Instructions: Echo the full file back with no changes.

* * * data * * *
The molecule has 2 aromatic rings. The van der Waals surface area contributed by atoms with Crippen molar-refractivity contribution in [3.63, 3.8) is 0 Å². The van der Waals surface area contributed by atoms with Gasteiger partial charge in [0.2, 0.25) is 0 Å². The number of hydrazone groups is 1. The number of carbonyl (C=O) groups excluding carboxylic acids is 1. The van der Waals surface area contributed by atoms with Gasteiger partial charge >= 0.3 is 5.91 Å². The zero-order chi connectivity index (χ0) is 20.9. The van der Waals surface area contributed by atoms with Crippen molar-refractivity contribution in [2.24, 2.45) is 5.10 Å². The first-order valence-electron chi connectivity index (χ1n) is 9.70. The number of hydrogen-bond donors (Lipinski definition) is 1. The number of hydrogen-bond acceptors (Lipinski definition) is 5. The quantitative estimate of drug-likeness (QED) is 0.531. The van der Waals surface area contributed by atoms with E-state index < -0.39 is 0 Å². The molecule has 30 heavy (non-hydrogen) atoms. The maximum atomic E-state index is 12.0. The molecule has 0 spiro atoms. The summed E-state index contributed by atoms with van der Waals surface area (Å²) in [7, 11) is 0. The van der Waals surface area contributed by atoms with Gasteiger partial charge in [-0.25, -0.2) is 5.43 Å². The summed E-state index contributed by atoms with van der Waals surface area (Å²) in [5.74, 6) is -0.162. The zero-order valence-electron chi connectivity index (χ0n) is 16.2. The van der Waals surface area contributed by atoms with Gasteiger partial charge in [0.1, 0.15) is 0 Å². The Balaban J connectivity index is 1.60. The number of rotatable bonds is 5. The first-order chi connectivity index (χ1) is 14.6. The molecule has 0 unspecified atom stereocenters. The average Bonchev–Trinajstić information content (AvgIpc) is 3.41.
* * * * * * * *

The molecule has 2 aromatic rings. The van der Waals surface area contributed by atoms with Crippen molar-refractivity contribution in [3.63, 3.8) is 0 Å². The van der Waals surface area contributed by atoms with Gasteiger partial charge in [0.2, 0.25) is 0 Å². The number of hydrazone groups is 1. The number of carbonyl (C=O) groups excluding carboxylic acids is 1. The van der Waals surface area contributed by atoms with Gasteiger partial charge >= 0.3 is 5.91 Å². The zero-order chi connectivity index (χ0) is 20.9. The van der Waals surface area contributed by atoms with Crippen molar-refractivity contribution in [2.24, 2.45) is 5.10 Å². The first-order valence-electron chi connectivity index (χ1n) is 9.70. The number of hydrogen-bond donors (Lipinski definition) is 1. The number of hydrogen-bond acceptors (Lipinski definition) is 5. The quantitative estimate of drug-likeness (QED) is 0.531. The van der Waals surface area contributed by atoms with E-state index < -0.39 is 0 Å². The molecule has 30 heavy (non-hydrogen) atoms. The maximum atomic E-state index is 12.0. The molecule has 0 spiro atoms. The summed E-state index contributed by atoms with van der Waals surface area (Å²) in [7, 11) is 0. The van der Waals surface area contributed by atoms with Gasteiger partial charge in [-0.25, -0.2) is 5.43 Å². The summed E-state index contributed by atoms with van der Waals surface area (Å²) in [5.74, 6) is -0.162. The zero-order valence-electron chi connectivity index (χ0n) is 16.2. The van der Waals surface area contributed by atoms with Gasteiger partial charge in [0.1, 0.15) is 0 Å². The Balaban J connectivity index is 1.60. The number of rotatable bonds is 5. The first-order chi connectivity index (χ1) is 14.6. The molecule has 0 unspecified atom stereocenters. The average Bonchev–Trinajstić information content (AvgIpc) is 3.41.